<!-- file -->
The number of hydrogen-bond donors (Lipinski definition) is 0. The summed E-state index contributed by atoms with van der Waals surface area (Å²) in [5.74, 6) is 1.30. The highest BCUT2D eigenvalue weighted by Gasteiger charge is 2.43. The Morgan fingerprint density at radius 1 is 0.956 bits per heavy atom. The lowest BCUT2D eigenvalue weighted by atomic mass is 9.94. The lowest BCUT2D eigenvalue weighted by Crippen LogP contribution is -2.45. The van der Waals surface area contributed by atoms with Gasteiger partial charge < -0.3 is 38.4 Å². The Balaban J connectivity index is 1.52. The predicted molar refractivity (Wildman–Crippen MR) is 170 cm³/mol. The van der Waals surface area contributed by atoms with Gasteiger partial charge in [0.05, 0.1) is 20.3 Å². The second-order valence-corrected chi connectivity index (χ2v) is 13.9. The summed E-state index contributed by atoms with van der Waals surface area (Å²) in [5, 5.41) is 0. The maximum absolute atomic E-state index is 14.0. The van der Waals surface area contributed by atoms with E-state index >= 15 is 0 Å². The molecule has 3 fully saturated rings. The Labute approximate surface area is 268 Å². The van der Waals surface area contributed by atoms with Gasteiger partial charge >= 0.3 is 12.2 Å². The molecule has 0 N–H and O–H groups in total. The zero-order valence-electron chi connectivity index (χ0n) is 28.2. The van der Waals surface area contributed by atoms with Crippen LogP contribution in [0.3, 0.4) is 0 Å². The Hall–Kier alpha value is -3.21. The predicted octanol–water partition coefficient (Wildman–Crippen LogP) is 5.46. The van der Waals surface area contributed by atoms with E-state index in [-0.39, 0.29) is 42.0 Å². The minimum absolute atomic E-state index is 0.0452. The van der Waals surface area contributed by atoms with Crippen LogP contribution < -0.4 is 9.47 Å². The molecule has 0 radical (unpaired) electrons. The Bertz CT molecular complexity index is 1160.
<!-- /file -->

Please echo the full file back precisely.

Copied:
The number of hydrogen-bond donors (Lipinski definition) is 0. The summed E-state index contributed by atoms with van der Waals surface area (Å²) in [5.74, 6) is 1.30. The highest BCUT2D eigenvalue weighted by Gasteiger charge is 2.43. The Morgan fingerprint density at radius 1 is 0.956 bits per heavy atom. The lowest BCUT2D eigenvalue weighted by atomic mass is 9.94. The lowest BCUT2D eigenvalue weighted by Crippen LogP contribution is -2.45. The van der Waals surface area contributed by atoms with Gasteiger partial charge < -0.3 is 38.4 Å². The Balaban J connectivity index is 1.52. The predicted molar refractivity (Wildman–Crippen MR) is 170 cm³/mol. The van der Waals surface area contributed by atoms with Gasteiger partial charge in [0.05, 0.1) is 20.3 Å². The second-order valence-corrected chi connectivity index (χ2v) is 13.9. The summed E-state index contributed by atoms with van der Waals surface area (Å²) in [5, 5.41) is 0. The maximum absolute atomic E-state index is 14.0. The van der Waals surface area contributed by atoms with E-state index >= 15 is 0 Å². The molecule has 3 fully saturated rings. The Labute approximate surface area is 268 Å². The van der Waals surface area contributed by atoms with Gasteiger partial charge >= 0.3 is 12.2 Å². The molecule has 0 N–H and O–H groups in total. The zero-order valence-electron chi connectivity index (χ0n) is 28.2. The van der Waals surface area contributed by atoms with Crippen LogP contribution in [0.3, 0.4) is 0 Å². The Hall–Kier alpha value is -3.21. The predicted octanol–water partition coefficient (Wildman–Crippen LogP) is 5.46. The van der Waals surface area contributed by atoms with E-state index in [-0.39, 0.29) is 42.0 Å². The minimum absolute atomic E-state index is 0.0452. The van der Waals surface area contributed by atoms with Crippen LogP contribution < -0.4 is 9.47 Å². The molecule has 0 radical (unpaired) electrons. The Bertz CT molecular complexity index is 1160.